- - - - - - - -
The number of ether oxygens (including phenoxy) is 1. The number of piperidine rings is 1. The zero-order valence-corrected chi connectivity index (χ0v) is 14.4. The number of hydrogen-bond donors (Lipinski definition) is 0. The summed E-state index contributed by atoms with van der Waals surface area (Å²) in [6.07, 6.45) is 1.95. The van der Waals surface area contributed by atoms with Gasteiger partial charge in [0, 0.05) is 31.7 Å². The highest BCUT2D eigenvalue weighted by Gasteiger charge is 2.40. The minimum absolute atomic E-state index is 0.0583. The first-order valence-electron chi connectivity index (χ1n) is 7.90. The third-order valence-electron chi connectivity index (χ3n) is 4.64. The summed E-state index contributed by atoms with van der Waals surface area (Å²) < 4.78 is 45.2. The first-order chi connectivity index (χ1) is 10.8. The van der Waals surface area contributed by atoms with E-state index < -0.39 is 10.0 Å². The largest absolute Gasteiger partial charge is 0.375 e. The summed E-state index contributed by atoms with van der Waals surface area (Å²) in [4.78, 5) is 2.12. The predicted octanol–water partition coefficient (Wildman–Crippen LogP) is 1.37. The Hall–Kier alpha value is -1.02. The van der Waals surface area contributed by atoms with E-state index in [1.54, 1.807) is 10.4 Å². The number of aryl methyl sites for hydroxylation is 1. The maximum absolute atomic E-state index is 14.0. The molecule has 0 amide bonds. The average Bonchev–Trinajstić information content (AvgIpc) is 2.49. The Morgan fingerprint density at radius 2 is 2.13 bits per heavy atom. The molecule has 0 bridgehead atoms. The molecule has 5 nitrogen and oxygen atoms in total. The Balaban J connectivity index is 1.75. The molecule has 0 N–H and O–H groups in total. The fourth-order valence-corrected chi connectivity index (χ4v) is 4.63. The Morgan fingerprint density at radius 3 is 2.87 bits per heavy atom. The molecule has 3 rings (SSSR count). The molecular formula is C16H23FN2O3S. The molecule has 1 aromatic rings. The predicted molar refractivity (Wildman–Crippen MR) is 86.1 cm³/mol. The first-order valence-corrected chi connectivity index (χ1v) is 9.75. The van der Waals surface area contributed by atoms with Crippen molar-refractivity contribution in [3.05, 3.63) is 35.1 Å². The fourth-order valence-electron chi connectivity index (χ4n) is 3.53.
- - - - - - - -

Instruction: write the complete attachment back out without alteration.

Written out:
The number of ether oxygens (including phenoxy) is 1. The number of piperidine rings is 1. The zero-order valence-corrected chi connectivity index (χ0v) is 14.4. The number of hydrogen-bond donors (Lipinski definition) is 0. The summed E-state index contributed by atoms with van der Waals surface area (Å²) in [6.07, 6.45) is 1.95. The van der Waals surface area contributed by atoms with Gasteiger partial charge in [0, 0.05) is 31.7 Å². The highest BCUT2D eigenvalue weighted by Gasteiger charge is 2.40. The minimum absolute atomic E-state index is 0.0583. The first-order valence-electron chi connectivity index (χ1n) is 7.90. The third-order valence-electron chi connectivity index (χ3n) is 4.64. The summed E-state index contributed by atoms with van der Waals surface area (Å²) < 4.78 is 45.2. The first-order chi connectivity index (χ1) is 10.8. The van der Waals surface area contributed by atoms with E-state index < -0.39 is 10.0 Å². The largest absolute Gasteiger partial charge is 0.375 e. The summed E-state index contributed by atoms with van der Waals surface area (Å²) in [4.78, 5) is 2.12. The predicted octanol–water partition coefficient (Wildman–Crippen LogP) is 1.37. The Hall–Kier alpha value is -1.02. The van der Waals surface area contributed by atoms with E-state index in [1.54, 1.807) is 10.4 Å². The number of aryl methyl sites for hydroxylation is 1. The maximum absolute atomic E-state index is 14.0. The molecule has 0 amide bonds. The average Bonchev–Trinajstić information content (AvgIpc) is 2.49. The Morgan fingerprint density at radius 2 is 2.13 bits per heavy atom. The molecule has 0 bridgehead atoms. The molecule has 5 nitrogen and oxygen atoms in total. The Balaban J connectivity index is 1.75. The molecule has 0 N–H and O–H groups in total. The fourth-order valence-corrected chi connectivity index (χ4v) is 4.63. The Morgan fingerprint density at radius 3 is 2.87 bits per heavy atom. The molecule has 3 rings (SSSR count). The molecular formula is C16H23FN2O3S. The molecule has 1 aromatic rings. The predicted molar refractivity (Wildman–Crippen MR) is 86.1 cm³/mol. The first-order valence-corrected chi connectivity index (χ1v) is 9.75. The van der Waals surface area contributed by atoms with Crippen molar-refractivity contribution in [3.05, 3.63) is 35.1 Å². The fourth-order valence-electron chi connectivity index (χ4n) is 3.53.